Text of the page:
Making Kids Think

How do you make kids think? Really it is a question we need to ask ourselves as educators. How often did I hear myself say to my students “You need to think that over before you answer,” or “Think before you begin writing”? The thing about thinking is that you really can’t watch it happening. Yes, we do have lots of research that explains how it’s happening, but we don’t have machines in our classrooms that show just what kids are thinking about. I know sometimes I would watch a furrowed brow or someone tapping a pencil and “think” they were thinking about the classroom task at hand. Then I’d read the answer that was written or listen to a response and realize that, while thinking may have taken place, it wasn’t really about the subject. But then how many times have you slipped away on a short break in your brain when you should be paying attention to what is being talked about?

Therefore what students put on paper or talk about becomes really important because we can see what they have been thinking about. We can keep their brains activated by giving them engaging work to do. There are so many ways to present the same lessons. It might be something oral or visual. Perhaps you read to them or they watch a short video clip. Pencil and paper activities work well, too, especially if they are designed to get students involved. For a great example of this, look at TCR’s Puzzles and Games that Make Kids Think! series.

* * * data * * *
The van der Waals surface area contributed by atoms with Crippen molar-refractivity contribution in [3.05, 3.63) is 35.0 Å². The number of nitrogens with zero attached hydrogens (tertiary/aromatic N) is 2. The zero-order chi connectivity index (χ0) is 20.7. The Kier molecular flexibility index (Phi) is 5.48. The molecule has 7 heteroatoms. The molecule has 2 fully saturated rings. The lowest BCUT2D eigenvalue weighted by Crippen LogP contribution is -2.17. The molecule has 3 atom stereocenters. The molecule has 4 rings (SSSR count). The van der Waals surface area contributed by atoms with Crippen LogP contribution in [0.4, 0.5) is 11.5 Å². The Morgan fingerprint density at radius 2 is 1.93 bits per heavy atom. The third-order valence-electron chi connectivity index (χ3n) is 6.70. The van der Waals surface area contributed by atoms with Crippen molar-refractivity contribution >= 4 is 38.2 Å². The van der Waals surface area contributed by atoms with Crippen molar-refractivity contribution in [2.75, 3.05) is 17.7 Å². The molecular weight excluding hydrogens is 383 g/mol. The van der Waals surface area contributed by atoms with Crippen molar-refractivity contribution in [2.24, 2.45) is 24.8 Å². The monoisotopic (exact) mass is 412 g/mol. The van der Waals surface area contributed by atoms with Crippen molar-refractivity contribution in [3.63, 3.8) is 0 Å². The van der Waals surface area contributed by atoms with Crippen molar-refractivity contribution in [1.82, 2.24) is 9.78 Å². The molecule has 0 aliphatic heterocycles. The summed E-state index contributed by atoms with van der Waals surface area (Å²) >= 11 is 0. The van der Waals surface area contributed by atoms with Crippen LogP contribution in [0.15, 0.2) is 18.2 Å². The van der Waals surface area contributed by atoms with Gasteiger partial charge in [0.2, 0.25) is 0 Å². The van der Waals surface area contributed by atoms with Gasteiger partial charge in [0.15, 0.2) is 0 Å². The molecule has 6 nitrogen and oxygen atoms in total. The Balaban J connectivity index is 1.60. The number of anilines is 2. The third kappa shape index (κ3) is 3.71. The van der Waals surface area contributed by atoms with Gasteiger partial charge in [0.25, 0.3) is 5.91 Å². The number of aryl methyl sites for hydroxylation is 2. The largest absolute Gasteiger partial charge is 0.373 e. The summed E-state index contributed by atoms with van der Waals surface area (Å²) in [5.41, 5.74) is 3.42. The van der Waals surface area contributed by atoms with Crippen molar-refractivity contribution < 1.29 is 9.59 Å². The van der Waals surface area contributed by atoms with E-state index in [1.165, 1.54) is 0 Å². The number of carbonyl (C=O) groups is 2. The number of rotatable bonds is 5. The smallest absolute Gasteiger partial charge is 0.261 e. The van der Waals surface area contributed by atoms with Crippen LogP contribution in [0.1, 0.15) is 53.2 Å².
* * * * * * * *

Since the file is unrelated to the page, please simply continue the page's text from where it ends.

What about higher-level thinking? If you take a look at Bloom’s taxonomy, you can see how thinking can be somewhat framed by the types of questions you ask. It was one of my favorite things to do when I would change up the type of questions. As I moved upward in the taxonomy, I realized which kids were still with me and which were on a “thinking vacation.” Sometimes I would realize that no one was thinking about the assignment, and I’d need to start all over again. While not fun, it sure was a reality. I might just change tactics like start at the end of the story and talk about it and how the author got us there. It would make kids “think” differently and get them back on task.

All teachers have to “make kids think.” What do you do to help your students?

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